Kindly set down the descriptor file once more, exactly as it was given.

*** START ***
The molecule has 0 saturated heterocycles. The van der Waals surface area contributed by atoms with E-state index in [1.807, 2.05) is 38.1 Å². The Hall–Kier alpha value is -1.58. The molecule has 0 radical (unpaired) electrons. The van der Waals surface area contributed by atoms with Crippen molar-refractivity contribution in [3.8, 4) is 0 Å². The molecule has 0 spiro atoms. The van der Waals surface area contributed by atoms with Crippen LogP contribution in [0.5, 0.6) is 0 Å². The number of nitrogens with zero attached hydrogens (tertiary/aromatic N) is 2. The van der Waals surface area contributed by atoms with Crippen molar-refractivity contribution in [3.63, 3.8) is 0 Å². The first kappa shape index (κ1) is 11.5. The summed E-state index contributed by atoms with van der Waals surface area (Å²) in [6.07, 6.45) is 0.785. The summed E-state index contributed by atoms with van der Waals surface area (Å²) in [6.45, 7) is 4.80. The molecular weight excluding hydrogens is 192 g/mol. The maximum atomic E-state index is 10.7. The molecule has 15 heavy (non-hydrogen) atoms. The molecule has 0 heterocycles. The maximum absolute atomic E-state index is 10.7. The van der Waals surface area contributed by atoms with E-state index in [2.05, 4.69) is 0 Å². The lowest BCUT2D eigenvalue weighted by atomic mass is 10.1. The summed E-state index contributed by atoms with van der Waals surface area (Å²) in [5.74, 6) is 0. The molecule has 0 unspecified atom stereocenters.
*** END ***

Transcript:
The molecule has 0 saturated heterocycles. The van der Waals surface area contributed by atoms with E-state index in [1.807, 2.05) is 38.1 Å². The Hall–Kier alpha value is -1.58. The molecule has 0 radical (unpaired) electrons. The van der Waals surface area contributed by atoms with Crippen molar-refractivity contribution in [3.8, 4) is 0 Å². The molecule has 0 spiro atoms. The van der Waals surface area contributed by atoms with Crippen LogP contribution in [0.5, 0.6) is 0 Å². The number of nitrogens with zero attached hydrogens (tertiary/aromatic N) is 2. The van der Waals surface area contributed by atoms with Crippen molar-refractivity contribution in [3.63, 3.8) is 0 Å². The first kappa shape index (κ1) is 11.5. The summed E-state index contributed by atoms with van der Waals surface area (Å²) in [6.07, 6.45) is 0.785. The summed E-state index contributed by atoms with van der Waals surface area (Å²) in [6.45, 7) is 4.80. The molecular weight excluding hydrogens is 192 g/mol. The maximum atomic E-state index is 10.7. The molecule has 15 heavy (non-hydrogen) atoms. The molecule has 0 heterocycles. The maximum absolute atomic E-state index is 10.7. The van der Waals surface area contributed by atoms with E-state index in [2.05, 4.69) is 0 Å². The lowest BCUT2D eigenvalue weighted by atomic mass is 10.1. The summed E-state index contributed by atoms with van der Waals surface area (Å²) in [5.74, 6) is 0. The molecule has 0 unspecified atom stereocenters.